This balancing act or juxtaposition, which we most often see outside of the American film canon, gives me permission to make my work more than just one thing. Directors like Park Chan-wook, Lynne Ramsay, Ousmane Sembène and Safi Faye – their work confirms this. A lot of people in this industry don’t watch movies made outside of the American paradigm, and that was a tough lesson for me, especially when I come from both an academic and an artistic background. I work in this industry now and have meetings with executives who are very well paid Not to see foreign cinema.
By the end of your film, very western notions of time and space are destroyed or collapsed. It is a perturbation that points to the potential for decolonization of the genre as well as the non-linear sphere of the ancestors. I think there is a way that black women and black non-binary people make and preserve art that honors what came before. It’s a way of approaching art with our ancestors in hand.
Saidiya Hartman and Toni Morrison are both people who have allowed me to do this in this way. They both stand out to me as women who [were and] explore what it means to articulate time and timelessness in a medium, what it means to traverse past, present and future simultaneously. That’s an understanding that’s prevalent in our oral tradition, in my parents’ tribal traditions—at least in pre-colonialism. We must look for permits like this to tell stories in the intuitive way that we have been removed from in our current culture and society; it is considered confusing or too abstract.
In most of the interviews I’ve done in this industry, mostly with white men, I can say that as a cinephile, they are blown away by the way I’ve executed the film. I knew that in filmmaking, like everything else I’ve done in my life, I had to do it excellently or it would be picked apart by people who wanted it. So these people I speak to can say the lighting is great or the cinematography is great – basically anything that can be attributed to something outside of myself. But in terms of these elements that you and I are talking about, they don’t understand.
I look at people like Ousmane Sembène when I think of timelessness. As [his film] “Black Girl” [showed] us a woman who lives in shards of memory. These fragments of memories are a big deal in my work; It is important to me to make peace with this.
My instinct is to place you in that canon, alongside authors like Morrison and films like Kasi Lemmons’ Eve’s Bayou and Sembène’s Black Girl. I’m not saying this to minimize your activity as a filmmaker or to reduce your work to identity markers, but to speak to art that works with these notions of space and time as a kind of memory and mourning work.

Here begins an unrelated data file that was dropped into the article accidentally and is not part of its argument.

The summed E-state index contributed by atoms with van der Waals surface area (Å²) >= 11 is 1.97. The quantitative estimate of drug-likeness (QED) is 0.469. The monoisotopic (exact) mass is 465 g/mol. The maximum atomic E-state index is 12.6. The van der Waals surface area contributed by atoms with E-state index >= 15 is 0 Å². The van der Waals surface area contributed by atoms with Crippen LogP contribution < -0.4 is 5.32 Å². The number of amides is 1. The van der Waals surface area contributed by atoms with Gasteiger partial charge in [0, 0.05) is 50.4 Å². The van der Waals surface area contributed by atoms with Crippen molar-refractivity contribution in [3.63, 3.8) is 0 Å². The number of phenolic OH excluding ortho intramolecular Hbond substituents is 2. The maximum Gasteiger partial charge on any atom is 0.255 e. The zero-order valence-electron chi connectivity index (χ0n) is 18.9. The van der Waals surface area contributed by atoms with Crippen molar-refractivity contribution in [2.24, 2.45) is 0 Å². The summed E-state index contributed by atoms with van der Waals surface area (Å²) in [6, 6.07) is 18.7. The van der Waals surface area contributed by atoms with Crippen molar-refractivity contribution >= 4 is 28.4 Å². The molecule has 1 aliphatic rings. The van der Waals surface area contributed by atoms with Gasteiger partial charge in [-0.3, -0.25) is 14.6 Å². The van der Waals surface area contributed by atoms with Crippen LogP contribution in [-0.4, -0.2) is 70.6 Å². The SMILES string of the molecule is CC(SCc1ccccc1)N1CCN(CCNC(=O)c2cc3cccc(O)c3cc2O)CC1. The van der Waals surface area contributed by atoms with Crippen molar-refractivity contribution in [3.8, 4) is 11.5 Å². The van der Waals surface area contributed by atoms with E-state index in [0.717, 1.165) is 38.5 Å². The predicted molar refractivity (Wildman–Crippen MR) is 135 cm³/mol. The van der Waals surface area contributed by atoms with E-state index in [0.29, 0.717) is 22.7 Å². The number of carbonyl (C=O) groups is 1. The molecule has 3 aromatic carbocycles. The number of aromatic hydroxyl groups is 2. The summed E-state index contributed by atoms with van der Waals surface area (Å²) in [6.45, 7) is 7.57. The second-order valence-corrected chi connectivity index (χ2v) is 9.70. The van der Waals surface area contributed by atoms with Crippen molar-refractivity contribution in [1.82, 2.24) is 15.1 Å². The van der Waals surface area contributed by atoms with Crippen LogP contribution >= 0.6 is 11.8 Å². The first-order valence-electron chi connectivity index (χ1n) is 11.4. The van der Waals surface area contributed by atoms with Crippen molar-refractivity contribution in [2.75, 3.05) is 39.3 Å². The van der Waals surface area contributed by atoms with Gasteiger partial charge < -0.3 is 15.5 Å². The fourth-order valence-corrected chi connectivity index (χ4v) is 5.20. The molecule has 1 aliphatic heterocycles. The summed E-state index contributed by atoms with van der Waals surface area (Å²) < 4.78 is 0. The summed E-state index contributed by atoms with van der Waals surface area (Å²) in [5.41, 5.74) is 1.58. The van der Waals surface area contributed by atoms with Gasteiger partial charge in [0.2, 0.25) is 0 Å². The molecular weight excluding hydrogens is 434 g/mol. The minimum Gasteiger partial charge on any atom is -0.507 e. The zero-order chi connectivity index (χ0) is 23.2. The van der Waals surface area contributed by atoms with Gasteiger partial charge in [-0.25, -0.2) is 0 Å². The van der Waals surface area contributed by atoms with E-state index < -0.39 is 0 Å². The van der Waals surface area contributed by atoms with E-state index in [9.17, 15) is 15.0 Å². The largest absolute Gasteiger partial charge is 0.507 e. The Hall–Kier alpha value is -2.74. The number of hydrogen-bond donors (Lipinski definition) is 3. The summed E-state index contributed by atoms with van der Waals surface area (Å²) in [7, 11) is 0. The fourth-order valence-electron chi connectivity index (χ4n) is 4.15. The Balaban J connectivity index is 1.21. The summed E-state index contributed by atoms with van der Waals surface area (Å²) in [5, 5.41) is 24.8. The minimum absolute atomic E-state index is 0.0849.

You also make me think of Yaa Gyasi [novel] “Homegoing” and how much my entry into storytelling was because I was a voracious reader growing up. I grew up with a self-published mother, and in that space novels came and went all the time. I think there’s more freedom in novel form to play with these things that we’re talking about, so I’m always trying to figure out how to make a novel in a movie.
How do you see the character of Aisha’s spectral self in the film? I think of her self-haunting in relation to the West African myth – those moments when it felt like reality was being taken over by something else.
The character of Mami Wata is complicated. In the American context, “Nanny” is one of the few films that took Mami Wata live-action – it takes a budget to do it the way you want it. I’m a researcher, by mistake, and JSTOR has been an invaluable resource because it’s difficult to find information on these things that has been largely translated and passed on orally. I wanted to embed Mami Wata in the Sierra Leonean tradition as much as possible, because at the end of the day, that’s my lineage. But the available knowledge through [these means] can be sparse, so I had to piece together many characters – water creatures – from other cultures, like La Sirene from Haiti or Yemọja from the Yoruba.
A lot of what I learned from these different iterations of Mami Wata was the importance of reflective surfaces. This became a motif that allowed us to understand how Aisha changed throughout the film. Both Anansi and Mami Wata are characters who compel them to step into their power. In this way I ascribe to the paradigms that the audience understands as structure, but I also weave in those entities that lie outside of it.
Drawing from diverse sources to make up for missing or inaccessible stories is something I think very highly of the Black Diaspora experience. This process is a kind of site design.
Sometimes you have to take liberties with the archives. Hartman is someone who taught me to be a storyteller even when we reflect truthful stories because we have lost so much and been denied so much. By the very nature of surviving and existing in these systems that have burned down all our archives, we are storytellers.
https://www.latimes.com/entertainment-arts/movies/story/2022-11-14/nikyatu-jusu-nanny-amazon-prime-video-anna-diop ‘Nanny’: A movie with ‘hard lessons’ about Blackness, Hollywood